Interview with In the Family Filmmaker Joanna Rudnick
By Aziza Ngozi Walker and Matt Lauterbach, Spring ‘08 Interns
Filmmaker Joanna Rudnick has had a busy year. In addition to producing the documentary-in-progress PRISONER OF HER PAST and serving as Kartemquin Film's Director of Development, she recently completed her directorial debut with IN THE FAMILY, a documentary five years in the making, in which she is also a primary subject.
IN THE FAMILY tells Joanna’s story of testing positive for the breast cancer gene, BRCA 1, at the age of 27. With the knowledge that she has up to an 85% lifetime risk of getting breast cancer and up to a 60% chance of getting ovarian cancer, Joanna journeys to meet a number of women in similar situations. These women have a lot to teach her about the agonizing decisions she must make, and how these decisions may change the course of her life.
If you could sum up the film in one word, which word would you use?
That is such a tough question…“Powerful.” We seem to hear that quite a bit from people’s reactions to the film, so I would say powerful.
You have a background in science journalism. How did that help you in making this film?
Well, I’m very fortunate that when I went to graduate school I took molecular biology, so I actually understood genetics going into this. Also, the subject fascinated me; having that passion for the subject matter really helps you breathe a lot of life into the film. I had to work at actually leaving out a lot of the “science.” I thought that it was much more important that people out there really understood the emotional and personal consequences and saw the wide scope of genetic testing rather than understood exactly how inheritance and other scientific principles work. Making a film is different than writing an article; I didn’t think everyone needed all the facts. Those facts will be available on the website and we’ll certainly get them out there- but the film is not full of facts, it’s more full of experiences.
Many people do not know the development of how you actually ended up being the main subject of the film. How did you decide that you were going to finally put yourself in front of the camera instead of being behind it?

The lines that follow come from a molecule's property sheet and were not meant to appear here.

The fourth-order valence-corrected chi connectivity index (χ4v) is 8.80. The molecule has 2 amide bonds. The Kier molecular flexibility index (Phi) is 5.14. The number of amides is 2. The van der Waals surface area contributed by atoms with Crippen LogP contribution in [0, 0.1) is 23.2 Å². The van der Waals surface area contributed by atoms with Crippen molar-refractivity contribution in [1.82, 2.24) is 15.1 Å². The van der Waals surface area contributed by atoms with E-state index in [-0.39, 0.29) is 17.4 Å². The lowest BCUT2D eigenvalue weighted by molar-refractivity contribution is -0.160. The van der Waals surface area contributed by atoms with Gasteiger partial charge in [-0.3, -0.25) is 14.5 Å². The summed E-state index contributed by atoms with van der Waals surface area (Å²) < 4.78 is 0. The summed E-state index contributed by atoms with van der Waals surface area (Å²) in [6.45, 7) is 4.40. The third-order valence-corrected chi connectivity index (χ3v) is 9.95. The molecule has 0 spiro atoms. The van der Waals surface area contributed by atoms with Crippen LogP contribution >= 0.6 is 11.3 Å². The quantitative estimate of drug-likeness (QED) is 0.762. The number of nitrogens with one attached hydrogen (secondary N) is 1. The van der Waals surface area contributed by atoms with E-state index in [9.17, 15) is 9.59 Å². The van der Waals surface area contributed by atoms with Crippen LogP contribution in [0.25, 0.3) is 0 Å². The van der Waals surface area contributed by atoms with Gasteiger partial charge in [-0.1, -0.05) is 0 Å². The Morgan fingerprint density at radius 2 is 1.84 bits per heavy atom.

I would say I was a reluctant subject. When I first set out to make IN THE FAMILY, I wanted to make a film about other women who were in this situation, who had tested positive for this gene and were now facing these excruciating decisions about their lives. What I figured out very early on was that in order to be honest to the BRCA story and to garner so much openness and trust from my subjects, I had to be willing to reveal myself. The team of Gordon (Quinn) as my executive producer and Leslie (Simmer) as my editor really won my trust and helped me be comfortable with revealing more and more of myself as the filming process went on.
Can you talk about how you got the other women to be on camera talking about something that was very personal and a very serious topic?
During the filmmaking process we became very close with the community of women who have this mutation. The community took on the cause of the film, and through Sue Friedman who runs the organization FORCE, Facing Our Risk of Cancer Empowered, and their online website, I was able to reach out to find other women with stories different than my own. I was really surprised at how open people were to share their story. Women were willing to show me their breast reconstructions and husbands were willing to talk about their wives going through cancer or having their breasts removed prophylactically. People wanted so badly to support other women and families, wanted to say that you can survive and that there are things you can do. In sharing their own stories, they also really reached out to help me with the decisions that I faced. So there was a lot of genuine care and passion that went into that process.
I also distinctly remember the section with the two cousins, the only two males represented in the film that are BRCA 1 carriers. They said some stuff that seemed difficult for you to hear, about relationships and prophylactic breast removal…